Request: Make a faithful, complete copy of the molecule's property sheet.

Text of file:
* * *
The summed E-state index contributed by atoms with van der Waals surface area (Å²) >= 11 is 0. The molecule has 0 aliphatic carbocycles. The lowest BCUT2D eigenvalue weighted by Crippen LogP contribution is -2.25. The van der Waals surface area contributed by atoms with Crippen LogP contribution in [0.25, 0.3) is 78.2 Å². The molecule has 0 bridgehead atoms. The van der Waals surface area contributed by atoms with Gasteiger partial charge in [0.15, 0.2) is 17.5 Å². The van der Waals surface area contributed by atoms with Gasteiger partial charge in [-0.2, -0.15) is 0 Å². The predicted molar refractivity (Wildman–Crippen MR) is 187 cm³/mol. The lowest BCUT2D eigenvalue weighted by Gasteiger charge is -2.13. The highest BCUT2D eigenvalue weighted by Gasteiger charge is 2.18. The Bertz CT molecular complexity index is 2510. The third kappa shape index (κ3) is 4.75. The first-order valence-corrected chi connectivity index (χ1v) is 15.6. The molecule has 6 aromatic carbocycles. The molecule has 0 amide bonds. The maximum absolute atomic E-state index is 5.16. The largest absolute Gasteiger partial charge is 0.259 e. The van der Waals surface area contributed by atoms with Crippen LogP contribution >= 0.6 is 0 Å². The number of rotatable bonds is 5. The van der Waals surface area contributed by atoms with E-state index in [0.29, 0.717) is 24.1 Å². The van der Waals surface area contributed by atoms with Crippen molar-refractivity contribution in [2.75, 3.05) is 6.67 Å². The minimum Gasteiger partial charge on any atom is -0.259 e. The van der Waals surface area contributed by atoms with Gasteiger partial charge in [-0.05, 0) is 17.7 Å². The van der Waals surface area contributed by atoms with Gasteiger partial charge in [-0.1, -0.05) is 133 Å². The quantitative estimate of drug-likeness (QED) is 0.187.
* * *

The summed E-state index contributed by atoms with van der Waals surface area (Å²) >= 11 is 0. The molecule has 0 aliphatic carbocycles. The lowest BCUT2D eigenvalue weighted by Crippen LogP contribution is -2.25. The van der Waals surface area contributed by atoms with Crippen LogP contribution in [0.25, 0.3) is 78.2 Å². The molecule has 0 bridgehead atoms. The van der Waals surface area contributed by atoms with Gasteiger partial charge in [0.15, 0.2) is 17.5 Å². The van der Waals surface area contributed by atoms with Gasteiger partial charge in [-0.2, -0.15) is 0 Å². The predicted molar refractivity (Wildman–Crippen MR) is 187 cm³/mol. The lowest BCUT2D eigenvalue weighted by Gasteiger charge is -2.13. The highest BCUT2D eigenvalue weighted by Gasteiger charge is 2.18. The Bertz CT molecular complexity index is 2510. The third kappa shape index (κ3) is 4.75. The first-order valence-corrected chi connectivity index (χ1v) is 15.6. The molecule has 6 aromatic carbocycles. The molecule has 0 amide bonds. The maximum absolute atomic E-state index is 5.16. The largest absolute Gasteiger partial charge is 0.259 e. The van der Waals surface area contributed by atoms with Crippen LogP contribution >= 0.6 is 0 Å². The number of rotatable bonds is 5. The van der Waals surface area contributed by atoms with E-state index in [0.29, 0.717) is 24.1 Å². The van der Waals surface area contributed by atoms with Crippen molar-refractivity contribution in [2.75, 3.05) is 6.67 Å². The minimum Gasteiger partial charge on any atom is -0.259 e. The van der Waals surface area contributed by atoms with Gasteiger partial charge in [-0.05, 0) is 17.7 Å². The van der Waals surface area contributed by atoms with Gasteiger partial charge in [-0.1, -0.05) is 133 Å². The quantitative estimate of drug-likeness (QED) is 0.187.